Sunday, May 15, 2005

Reportage: Rob and Tamasin in the French Pyrenees

A couple of weeks ago some friends invited us to their summer home in Gascony, near the town of Pau, about an hour from the French Pyrenees. This is a region famous for its' ducks, including foie gras, and brebis, the sheep's milk cheese that some claim is the oldest continuously made cheese of all, about four thousand years and counting. This paragraph just in from Tamasin Day-Lewis, who describes the market scene that morning:

Montfaucon, Tuesday morning market time, and there are plump spears of albino white local asparagus piled high, three cheese stalls, a couple of charcutiers, the first of the season's artichokes, with their violet tinged spiny leaves, early broad beans, grainy croissants that break like glass with flakiness when you eat them and boules of local walnut bread. The St Marcellin comes in great white frisbees triple the size of the ones I normally see and are as yielding to the touch as you could wish for. The tommes are made with cow's milk but there is a more ivory, lactic version half cow, half goat. Rob and I sniff out the best of the three stalls and within minutes have an invitation next time we are attempting the snowy peaks -the Pyrenees are an hour and a half away and we have just passed the endurance test of a 5 hour climb the previous day sustained by black Russian rye bread I have brought over from England with coffee, caraway and chocolate baked into its resinous depths and a shocking amount of wild Irish smoked salmon stuffed between its crusts.The cheese stall owner says his wife, mother and grandmother make his goat's cheeses and he comes down from the mountains to sell them. They have that tangy fresh lemony taste that the best fresh goat's cheese has, and he says his goats are black faced and live on the Atlantic coast side of the Pyrenees. We'll have to go back.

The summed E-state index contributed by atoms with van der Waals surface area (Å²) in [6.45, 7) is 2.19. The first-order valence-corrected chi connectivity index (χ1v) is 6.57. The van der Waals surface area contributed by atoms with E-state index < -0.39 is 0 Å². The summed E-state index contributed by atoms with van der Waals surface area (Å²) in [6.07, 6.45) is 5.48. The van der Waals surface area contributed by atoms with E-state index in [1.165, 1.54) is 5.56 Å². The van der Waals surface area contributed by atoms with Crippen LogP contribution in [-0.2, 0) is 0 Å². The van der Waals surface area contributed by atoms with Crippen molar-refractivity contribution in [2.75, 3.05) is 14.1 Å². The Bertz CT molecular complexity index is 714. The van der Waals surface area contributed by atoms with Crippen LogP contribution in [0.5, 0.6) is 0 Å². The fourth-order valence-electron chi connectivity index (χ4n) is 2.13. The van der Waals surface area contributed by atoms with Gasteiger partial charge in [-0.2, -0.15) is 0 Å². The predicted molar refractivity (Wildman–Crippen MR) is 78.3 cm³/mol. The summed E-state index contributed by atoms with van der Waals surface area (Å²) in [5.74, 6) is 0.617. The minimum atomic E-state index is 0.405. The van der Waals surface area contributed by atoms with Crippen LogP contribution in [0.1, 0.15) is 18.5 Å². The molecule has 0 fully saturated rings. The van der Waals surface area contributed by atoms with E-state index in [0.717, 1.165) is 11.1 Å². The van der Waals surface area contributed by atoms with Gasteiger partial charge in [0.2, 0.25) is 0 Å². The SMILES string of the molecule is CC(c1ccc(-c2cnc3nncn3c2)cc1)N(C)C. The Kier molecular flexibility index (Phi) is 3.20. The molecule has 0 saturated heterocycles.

More photos from the trip: